Catholic Culture Liturgical Living
Catholic Culture Liturgical Living

Catholic World News News Feature

Beatification process opens for John Paul II May 13, 2005

Pope Benedict XVI has announced the immediate opening of a cause for the beatification of Pope John Paul II.

Waiving the usual 5-year waiting period that is required after the death of a candidate for beatification, Pope Benedict authorized the Congregation for the Causes of Saints to begin the process that could lead to the late Pope's beatification and canonization. The Pope made that decision on April 28, at a private audience with Cardinal José Saraiva Martins, the prefect of the Congregation. But the announcement was delayed until May 13.

(Pope Benedict evidently chose May 13-- the feast of Our Lady of Fatima-- quite deliberately for the announcement. Pope John Paul nurtured a deep devotion to Our Lady of Fatima, frequently saying that it was her protection that saved his life when he was shot by a would-be assassin on the same date, May 13, in 1981.)

Pope Benedict announced his decision on Friday at a meeting with the clergy of Rome, held in the basilica of St. John Lateran. After a brief address to the priests of the diocese, the Pope announced with a smile that he had an announcement to make before taking their questions. He proceeded to read a letter from Cardinal Saraiva Martins to Cardinal Camillo Ruini, the vicar for the Rome diocese, authorizing the opening of the cause for the late Pontiff. Before the Pope could finish reading the letter, he was drowned out by applause, as the Roman priests quickly grasped the sense of the Latin-language announcement.

Calls for the prompt beatification of Pope John Paul II arose immediately after the late Pope's death. During his funeral in St. Peter's Square-- at which the current Pope presided-- many of the faithful carried banners that read: Santo subito-- a call that was frequently shouted out by members of the congregation during quiet moments in the liturgy.

The ordinary Church rules for the process of beatification stipulate that 5 years must pass after the candidate's death before the cause can be opened. The Pope, however, has the authority to set aside that requirement. Pope John Paul II himself waived the waiting period in the case of Mother Teresa, paving the way for her beatification in October 2003.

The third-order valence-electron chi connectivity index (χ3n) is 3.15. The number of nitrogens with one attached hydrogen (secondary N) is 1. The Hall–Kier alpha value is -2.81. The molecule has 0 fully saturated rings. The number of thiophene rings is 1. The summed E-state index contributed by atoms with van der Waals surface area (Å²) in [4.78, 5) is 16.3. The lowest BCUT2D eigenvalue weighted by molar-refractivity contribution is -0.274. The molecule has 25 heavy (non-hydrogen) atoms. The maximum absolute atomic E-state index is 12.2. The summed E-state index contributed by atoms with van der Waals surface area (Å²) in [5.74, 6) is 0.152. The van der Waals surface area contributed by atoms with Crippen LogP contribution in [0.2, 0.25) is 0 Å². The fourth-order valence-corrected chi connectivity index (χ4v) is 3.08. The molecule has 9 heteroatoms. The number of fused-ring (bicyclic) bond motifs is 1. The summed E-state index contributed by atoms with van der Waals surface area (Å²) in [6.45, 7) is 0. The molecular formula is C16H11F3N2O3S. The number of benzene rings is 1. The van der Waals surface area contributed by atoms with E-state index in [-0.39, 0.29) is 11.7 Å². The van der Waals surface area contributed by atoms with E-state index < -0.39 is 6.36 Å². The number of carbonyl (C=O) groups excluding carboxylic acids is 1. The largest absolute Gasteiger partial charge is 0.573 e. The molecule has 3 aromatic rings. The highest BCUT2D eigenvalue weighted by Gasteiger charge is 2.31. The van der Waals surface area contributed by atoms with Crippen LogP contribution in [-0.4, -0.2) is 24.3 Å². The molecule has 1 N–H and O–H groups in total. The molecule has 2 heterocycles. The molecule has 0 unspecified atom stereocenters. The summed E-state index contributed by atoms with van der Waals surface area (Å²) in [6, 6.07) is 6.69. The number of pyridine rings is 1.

The process leading up to beatification remains a lengthy one; in the case of Mother Teresa, four years elapsed between the opening of the formal cause and the beatification ceremony. The process begins in the diocese where the candidate died: in the case of John Paul II, in Rome. There a thorough investigation of his life and work will be compiled. Because of the sheer volume of material produced by Pope John Paul during his lifetime, the preparation of a dossier examining his work will be an exhaustive labor. With that background work completed, the Congregation for the Doctrine of Saints will look for evidence that Pope John Paul lived a life of "heroic virtue." A positive answer to that question would earn him the title of "Venerable," and then a miracle attributed to his intercession would fulfill the final requirement for beatification. After beatification, approval of a second miracle would open the way to canonization.

The letter that Pope Benedict read to the Roman priests was signed by Cardinal Saraiva Martins and Archbishop Edward Nowak, the secretary of the Congregation for the Causes of Saints. The letter, dated May 9, was formally a "rescript," authorizing Cardinal Ruini to open the cause for the late Pope.

When his reading of the letter was interrupted by the priests' applause, Pope Benedict paused, then looked up at the priests, who had risen to their feet. "I see that you understand Latin well," he joked before concluding the letter.